Alexander Pope was born on May 21, 1688 in London, England to a Catholic family. Pope was actually raised in a Protestant controlled area where, at the time, Catholics were not allowed to attend public schools or practice their religion. In the year 1700, he and his family moved away from London to an area called Windsor Forest. Because of the limitations of where he grew up, Pope had very little schooling, so instead he took to educating himself, and focused on poetry. When Pope was 12, he became severely ill, developing spinal tuberculosis. This disfigured Pope, stunting his growth. He actually never grew taller than 4 feet 6 inches, among the other side effects like spine curvature, causing him to wear a brace. This is significant because it made fitting into society difficult for Pope, which had an impact on his famous satirical poetry, not coincidentally aimed at weaknesses of people. Despite the hardship of Pope at an early age, he was a bright mind and had natural ability to write poetry. In 1709, 21 years old, his work Pastorals, poems in the Virgilian style, was published and brought him instant fame. Following this work, he published the Essay on Criticism, which was also very popular. In the mid-1720’s, Pope became a part of the “Scriblerus Club”. Its purpose was to “ridicule pretentious erudition and scholarly jargon through the person of a fictitious literary hack, Martinus Scribblers”. This is significant because it allowed Pope to interact with brilliant minds like Jonathan Swift, John Gay, Thomas Parnell and John Arbuthnot. It also led Pope to begin translating Homer’s Iliad and the Odyssey, two of his most famous works. In the late 1720s Pope worked and published editions of Shakespeare. In his later years, he wrote An Essay on Man (1733-34). This is a philosophical essay written in heroic couplets of iambic pentameter. A unique piece that faces the questions about the ways God treats man. Alexander Pope died on May 30, 1744. He is now buried in the Twickenham Church in Greater London, England.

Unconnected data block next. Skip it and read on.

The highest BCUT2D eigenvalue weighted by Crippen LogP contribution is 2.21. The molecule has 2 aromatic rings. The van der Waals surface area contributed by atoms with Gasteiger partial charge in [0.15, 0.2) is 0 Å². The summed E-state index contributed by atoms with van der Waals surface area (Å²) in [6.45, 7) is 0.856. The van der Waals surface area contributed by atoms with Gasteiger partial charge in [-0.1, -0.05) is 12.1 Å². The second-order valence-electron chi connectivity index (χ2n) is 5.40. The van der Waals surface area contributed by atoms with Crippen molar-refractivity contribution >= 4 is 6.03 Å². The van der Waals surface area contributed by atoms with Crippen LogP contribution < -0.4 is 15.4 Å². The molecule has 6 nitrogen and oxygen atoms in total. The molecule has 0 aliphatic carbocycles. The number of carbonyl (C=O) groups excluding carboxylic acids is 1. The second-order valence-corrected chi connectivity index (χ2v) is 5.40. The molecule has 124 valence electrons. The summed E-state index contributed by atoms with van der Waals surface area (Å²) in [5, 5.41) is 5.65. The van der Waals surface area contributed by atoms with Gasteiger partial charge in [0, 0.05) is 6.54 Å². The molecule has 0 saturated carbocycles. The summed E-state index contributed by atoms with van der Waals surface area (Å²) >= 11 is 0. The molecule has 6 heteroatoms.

- Pope wrote An Essay on Man with the intention of it to be a large work, however he did not live to complete it.
- Pope’s disease was never cured, and he lived his life with asthma and violent headaches among other effects. Delirious in his later years. He described his life as a “long disease”.
- Pope never married.
- Pope’s father was a wealthy linen merchant, who after he passed left Pope with a significant amount of money.
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The Editors of Encyclopædia Britannica. “Scriblerus Club.” Encyclopædia Britannica, Encyclopædia Britannica, inc., 13 Feb. 2017, www.britannica.com/topic/Scriblerus-Club.
The Editors of Encyclopædia Britannica. “An Essay on Man.” Encyclopædia Britannica, Encyclopædia Britannica, inc., 8 Feb. 2017, www.britannica.com/topic/An-Essay-on-Man.